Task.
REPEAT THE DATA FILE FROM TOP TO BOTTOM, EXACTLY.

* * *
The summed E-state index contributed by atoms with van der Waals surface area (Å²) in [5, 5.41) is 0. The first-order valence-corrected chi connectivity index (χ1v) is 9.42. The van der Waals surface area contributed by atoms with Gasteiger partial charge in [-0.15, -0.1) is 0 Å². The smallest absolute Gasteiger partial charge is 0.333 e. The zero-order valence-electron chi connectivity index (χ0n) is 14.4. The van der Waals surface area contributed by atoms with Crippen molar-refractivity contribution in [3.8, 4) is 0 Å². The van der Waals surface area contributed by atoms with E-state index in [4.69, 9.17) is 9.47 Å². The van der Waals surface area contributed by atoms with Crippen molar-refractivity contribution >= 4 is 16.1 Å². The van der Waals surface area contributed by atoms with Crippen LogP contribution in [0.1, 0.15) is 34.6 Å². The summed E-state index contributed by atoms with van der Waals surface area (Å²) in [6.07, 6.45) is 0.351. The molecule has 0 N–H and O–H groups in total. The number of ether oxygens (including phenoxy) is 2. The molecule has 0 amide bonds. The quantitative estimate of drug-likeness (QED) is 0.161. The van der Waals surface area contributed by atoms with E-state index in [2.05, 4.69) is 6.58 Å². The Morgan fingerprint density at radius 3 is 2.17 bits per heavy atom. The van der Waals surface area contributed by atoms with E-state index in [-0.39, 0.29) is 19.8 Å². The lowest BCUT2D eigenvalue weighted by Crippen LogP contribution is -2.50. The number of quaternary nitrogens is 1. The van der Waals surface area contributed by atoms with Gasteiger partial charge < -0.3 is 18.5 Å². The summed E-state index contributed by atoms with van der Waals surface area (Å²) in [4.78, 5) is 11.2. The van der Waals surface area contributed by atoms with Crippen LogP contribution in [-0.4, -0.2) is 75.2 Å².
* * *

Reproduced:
The summed E-state index contributed by atoms with van der Waals surface area (Å²) in [5, 5.41) is 0. The first-order valence-corrected chi connectivity index (χ1v) is 9.42. The van der Waals surface area contributed by atoms with Gasteiger partial charge in [-0.15, -0.1) is 0 Å². The smallest absolute Gasteiger partial charge is 0.333 e. The zero-order valence-electron chi connectivity index (χ0n) is 14.4. The van der Waals surface area contributed by atoms with Crippen molar-refractivity contribution in [3.8, 4) is 0 Å². The van der Waals surface area contributed by atoms with E-state index in [4.69, 9.17) is 9.47 Å². The van der Waals surface area contributed by atoms with Crippen molar-refractivity contribution >= 4 is 16.1 Å². The van der Waals surface area contributed by atoms with Crippen LogP contribution in [0.1, 0.15) is 34.6 Å². The summed E-state index contributed by atoms with van der Waals surface area (Å²) in [6.07, 6.45) is 0.351. The molecule has 0 N–H and O–H groups in total. The number of ether oxygens (including phenoxy) is 2. The molecule has 0 amide bonds. The quantitative estimate of drug-likeness (QED) is 0.161. The van der Waals surface area contributed by atoms with E-state index in [2.05, 4.69) is 6.58 Å². The Morgan fingerprint density at radius 3 is 2.17 bits per heavy atom. The van der Waals surface area contributed by atoms with E-state index in [-0.39, 0.29) is 19.8 Å². The lowest BCUT2D eigenvalue weighted by Crippen LogP contribution is -2.50. The number of quaternary nitrogens is 1. The van der Waals surface area contributed by atoms with Gasteiger partial charge < -0.3 is 18.5 Å². The summed E-state index contributed by atoms with van der Waals surface area (Å²) in [4.78, 5) is 11.2. The van der Waals surface area contributed by atoms with Crippen LogP contribution in [-0.4, -0.2) is 75.2 Å².